UK DISPUTE RESOLUTION SERVICE
DECISION OF APPEAL PANEL
Complainant : Thomas Cook UK Limited
Address : Thomas Cook Business Park
Postcode : PE3 8SB
Country : UK
Respondent : Whitley Bay Uncovered
Address : 58 Percy Road
Tyne and Wear
Postcode : NE26 1AY
Country : UK
2. Domain Names
club1830uncovered.co.uk and club18-30uncovered.co.uk
3. Procedural Background
The Complaint was received by Nominet on 2nd September 2002. Nominet
validated the Complaint and sent a copy to the Respondent on 5th September
2002, informing the Respondent that it had until 1st October 2002 to lodge a
No Response was received. Therefore Mediation was not possible. On 7th
October 2002 the Complainant paid Nominet the required fee for a decision of
an Expert pursuant to paragraph 6 of the Nominet UK Dispute Resolution
Service Policy (“the Policy”).
On 7th October 2002 Nominet invited David Blunt (“the Expert”) to provide a
Decision on this case. Following confirmation to Nominet that the Expert
knew of no reason why he could not properly accept the invitation to act in
this case, and of no matters which ought to be drawn to the attention of the
parties which might appear to call into question his independence and/or
impartiality, Nominet duly appointed the Expert with effect from 14th October
The Expert’s Decision, which rejected the Complaint, was issued on 25th
October 2002. A Notice of Appeal was received by Nominet from the
Complainant’s solicitors on 4th November 2002. The undersigned panelists
were invited by Nominet to form the Panel of Appeal (“the Panel”), and all
three have confirmed their independence and acceptance of the appointment.
Nominet duly appointed the Panel with effect from 15th November 2002.
On 18th November 2002 the Panel, through Nominet, invited the Respondent
to comment upon the Complainant’s Appeal, although the Respondent did not
respond to the original Complaint. Comments were requested by 27th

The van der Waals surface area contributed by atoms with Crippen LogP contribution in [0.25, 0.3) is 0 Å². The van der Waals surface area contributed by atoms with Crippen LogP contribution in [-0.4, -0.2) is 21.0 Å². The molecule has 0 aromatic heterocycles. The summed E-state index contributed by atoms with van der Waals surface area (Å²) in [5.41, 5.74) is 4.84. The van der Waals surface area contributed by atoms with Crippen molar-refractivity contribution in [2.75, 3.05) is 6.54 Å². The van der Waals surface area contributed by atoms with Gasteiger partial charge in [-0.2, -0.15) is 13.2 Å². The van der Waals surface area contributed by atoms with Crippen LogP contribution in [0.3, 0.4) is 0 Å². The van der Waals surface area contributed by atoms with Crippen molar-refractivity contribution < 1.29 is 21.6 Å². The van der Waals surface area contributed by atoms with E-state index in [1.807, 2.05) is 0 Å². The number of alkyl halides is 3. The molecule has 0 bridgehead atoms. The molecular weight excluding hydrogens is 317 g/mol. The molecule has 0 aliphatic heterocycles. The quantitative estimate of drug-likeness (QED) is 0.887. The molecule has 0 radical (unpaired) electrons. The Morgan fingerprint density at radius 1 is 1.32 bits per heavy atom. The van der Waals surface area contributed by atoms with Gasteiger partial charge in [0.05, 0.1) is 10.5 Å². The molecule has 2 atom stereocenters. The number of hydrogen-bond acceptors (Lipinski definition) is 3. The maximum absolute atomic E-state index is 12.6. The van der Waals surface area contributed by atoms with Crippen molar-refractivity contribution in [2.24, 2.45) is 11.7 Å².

November 2002. At the Panel’s request, Nominet sent that communication
not only to the contact details given to Nominet, but also to another e-mail
address in Spain which had been given by the Respondent to the Complainant
in earlier correspondence.
No response has been received from the Respondent.
The case concerns the Domain Names club1830uncovered.co.uk and club18-
30uncovered.co.uk. Both Domain Names were registered on 31st January
2001. The Domain Names were registered on behalf of the Respondent by
Firevision Limited, an Internet Service Provider. The Domain Names both
currently link to Firevision’s Home Page and there is no suggestion that the
Domain Names have been actively used by the Respondent in any way since
On 27th April 2001 solicitors on behalf of the Complainant wrote to the
Respondent, Whitley Bay Uncovered. That letter cited a list of registered
trade marks owned by the Complainant being CLUB18-30, in a variety of
jurisdictions, and pointed out that the Complainant traded from a website at
www.club18-30.co.uk. The letter claimed that the Domain Names, and the
further domain names club1830uncovered.com and club18-30uncovered.com
owned by the Respondent must have been registered and were being used in
bad faith. The letter claimed that the link to firevision.net was likely to result
in members of the public initially being confused believing that the website at
the Domain Names is in some way associated with the Complainant (contrary
to the fact), and an infringement of the Complainant’s rights. The letter
invited the Respondent to transfer the Domain Names to the Complainant, and